Course: New Product Development

The course covers the entire product development process, from identifying customer needs, to generating concepts, to prototyping and design, to product launch. Participants will also learn how to build business cases to gain VC and/or angel funding, as well as protect their inventions with patents and trademarks. It uses the same book as well as many of the same techniques of similar courses offered at Stanford and MIT. Students in the New Product Development course will learn best practice examples from the industry using case studies, and will have an opportunity to apply their knowledge in a team project. This course is ideal for those aspiring to become successful product managers.

Course Description Syllabus
UCBX X405.8 New Product Development: UCBX
Comprehensive overview of new product development from an entrepreneurial perspective.
UCBX 405.8
UCBX IDP XXX; New Product Development: IDP
Comprehensive overview of new product development from an entrepreneurial perspective.

Course Content: (abridged version)
Introductory chapters shown; Remaining chapters are Password-Protected.

The course content table below includes chapter content, case studies (with supporting files), web resources, and relevant videos. Only the introductory chapters are shown. To access the full content, please enter the password in the password area above.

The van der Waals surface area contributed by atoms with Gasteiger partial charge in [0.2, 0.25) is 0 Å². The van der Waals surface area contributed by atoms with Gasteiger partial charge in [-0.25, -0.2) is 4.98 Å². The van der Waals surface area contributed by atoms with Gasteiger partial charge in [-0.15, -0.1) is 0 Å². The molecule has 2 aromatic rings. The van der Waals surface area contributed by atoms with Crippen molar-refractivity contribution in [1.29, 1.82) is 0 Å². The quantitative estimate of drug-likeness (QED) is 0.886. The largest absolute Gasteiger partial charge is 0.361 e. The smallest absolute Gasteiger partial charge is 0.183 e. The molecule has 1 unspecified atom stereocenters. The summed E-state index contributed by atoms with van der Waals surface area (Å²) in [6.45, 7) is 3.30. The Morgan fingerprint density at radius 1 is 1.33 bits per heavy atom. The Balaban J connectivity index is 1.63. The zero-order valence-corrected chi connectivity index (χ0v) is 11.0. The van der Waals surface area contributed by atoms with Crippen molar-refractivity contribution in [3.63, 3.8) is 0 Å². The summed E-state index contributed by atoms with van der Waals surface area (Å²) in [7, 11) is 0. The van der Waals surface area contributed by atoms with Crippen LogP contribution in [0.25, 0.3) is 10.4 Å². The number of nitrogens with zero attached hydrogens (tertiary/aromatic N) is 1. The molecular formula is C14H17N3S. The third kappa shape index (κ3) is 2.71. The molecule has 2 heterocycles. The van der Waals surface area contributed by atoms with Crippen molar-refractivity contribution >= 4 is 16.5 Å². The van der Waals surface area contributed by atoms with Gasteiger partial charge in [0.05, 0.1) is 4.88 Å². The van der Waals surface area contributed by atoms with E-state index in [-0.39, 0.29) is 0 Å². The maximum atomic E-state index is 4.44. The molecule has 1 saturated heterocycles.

Course Content Case Studies Web Resources Videos
Unit 1.
Introduction (pdf)
Introduction to New Product Development (9:39);
Video: Everyday Edisons PBS TV Program (9:43)
Sample Project.
Sample Project (pdf);
Presentation Pointers (pdf)
Entrepreneur: 100 Brilliant Companies: (Ideas for products and services);
Tuckman's Team Model
marketing metrics
Pimp My PowerPoint

Resources: Inventor-Oriented Firms

Resource Description
Afingo Description: Afingo is like Alibaba, but tailored for the fashion industry. Afingo holds a database of qualified fashion manufacturers, and matches vendors with the inventor/ designer's idea. Example: "The Shirt", as seen on Oprah. Benefits: Saves inventors the time and expense of hiring a consultant. By considering a variety of vendors (instead of dealing with only one), the inventor/ designer will not be over-charged by a particular vendor. Limitations: Limited to the fashion industry. Process: Pay $899 for three carefully matched vendors. Tell Afingo about the design, about your location, how many units you plan to produce, and your level of experience.